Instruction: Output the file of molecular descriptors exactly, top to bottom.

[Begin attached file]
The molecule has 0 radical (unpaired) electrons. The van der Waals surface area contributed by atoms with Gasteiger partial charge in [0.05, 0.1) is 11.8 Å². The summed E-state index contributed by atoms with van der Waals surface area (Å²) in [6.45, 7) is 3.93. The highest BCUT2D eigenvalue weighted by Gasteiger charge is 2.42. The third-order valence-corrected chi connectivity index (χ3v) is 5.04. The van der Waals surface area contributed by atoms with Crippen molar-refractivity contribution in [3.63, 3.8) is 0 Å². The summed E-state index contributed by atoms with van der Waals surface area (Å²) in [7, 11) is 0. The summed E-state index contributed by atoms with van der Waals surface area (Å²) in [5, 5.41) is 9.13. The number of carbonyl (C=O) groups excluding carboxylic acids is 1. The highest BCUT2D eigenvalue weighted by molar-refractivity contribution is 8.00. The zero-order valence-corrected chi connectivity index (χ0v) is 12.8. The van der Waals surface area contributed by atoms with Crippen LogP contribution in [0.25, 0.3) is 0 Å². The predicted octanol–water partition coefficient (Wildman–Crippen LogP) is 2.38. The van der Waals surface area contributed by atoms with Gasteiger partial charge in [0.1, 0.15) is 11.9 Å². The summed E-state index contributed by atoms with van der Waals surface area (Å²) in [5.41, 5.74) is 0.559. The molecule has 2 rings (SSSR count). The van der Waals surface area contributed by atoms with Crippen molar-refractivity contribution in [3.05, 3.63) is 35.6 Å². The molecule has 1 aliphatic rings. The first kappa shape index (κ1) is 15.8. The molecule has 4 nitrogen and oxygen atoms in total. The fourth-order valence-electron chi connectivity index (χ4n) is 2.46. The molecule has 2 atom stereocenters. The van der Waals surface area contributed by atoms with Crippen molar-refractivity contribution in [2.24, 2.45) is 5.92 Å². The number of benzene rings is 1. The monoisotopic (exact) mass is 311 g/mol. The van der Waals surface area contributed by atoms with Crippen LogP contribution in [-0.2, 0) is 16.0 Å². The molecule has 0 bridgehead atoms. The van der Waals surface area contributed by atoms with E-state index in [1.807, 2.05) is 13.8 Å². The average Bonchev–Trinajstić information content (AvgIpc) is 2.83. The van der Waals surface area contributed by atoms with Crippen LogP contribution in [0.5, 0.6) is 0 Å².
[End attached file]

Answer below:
The molecule has 0 radical (unpaired) electrons. The van der Waals surface area contributed by atoms with Gasteiger partial charge in [0.05, 0.1) is 11.8 Å². The summed E-state index contributed by atoms with van der Waals surface area (Å²) in [6.45, 7) is 3.93. The highest BCUT2D eigenvalue weighted by Gasteiger charge is 2.42. The third-order valence-corrected chi connectivity index (χ3v) is 5.04. The van der Waals surface area contributed by atoms with Crippen molar-refractivity contribution in [3.63, 3.8) is 0 Å². The summed E-state index contributed by atoms with van der Waals surface area (Å²) in [7, 11) is 0. The summed E-state index contributed by atoms with van der Waals surface area (Å²) in [5, 5.41) is 9.13. The number of carbonyl (C=O) groups excluding carboxylic acids is 1. The highest BCUT2D eigenvalue weighted by molar-refractivity contribution is 8.00. The zero-order valence-corrected chi connectivity index (χ0v) is 12.8. The van der Waals surface area contributed by atoms with Crippen LogP contribution in [0.25, 0.3) is 0 Å². The predicted octanol–water partition coefficient (Wildman–Crippen LogP) is 2.38. The van der Waals surface area contributed by atoms with Gasteiger partial charge in [0.1, 0.15) is 11.9 Å². The summed E-state index contributed by atoms with van der Waals surface area (Å²) in [5.41, 5.74) is 0.559. The molecule has 2 rings (SSSR count). The van der Waals surface area contributed by atoms with Crippen molar-refractivity contribution in [3.05, 3.63) is 35.6 Å². The molecule has 1 aliphatic rings. The first kappa shape index (κ1) is 15.8. The molecule has 4 nitrogen and oxygen atoms in total. The fourth-order valence-electron chi connectivity index (χ4n) is 2.46. The molecule has 2 atom stereocenters. The van der Waals surface area contributed by atoms with Crippen molar-refractivity contribution in [2.24, 2.45) is 5.92 Å². The number of benzene rings is 1. The monoisotopic (exact) mass is 311 g/mol. The van der Waals surface area contributed by atoms with Crippen LogP contribution in [-0.2, 0) is 16.0 Å². The molecule has 0 bridgehead atoms. The van der Waals surface area contributed by atoms with E-state index in [1.807, 2.05) is 13.8 Å². The average Bonchev–Trinajstić information content (AvgIpc) is 2.83. The van der Waals surface area contributed by atoms with Crippen LogP contribution in [0.5, 0.6) is 0 Å².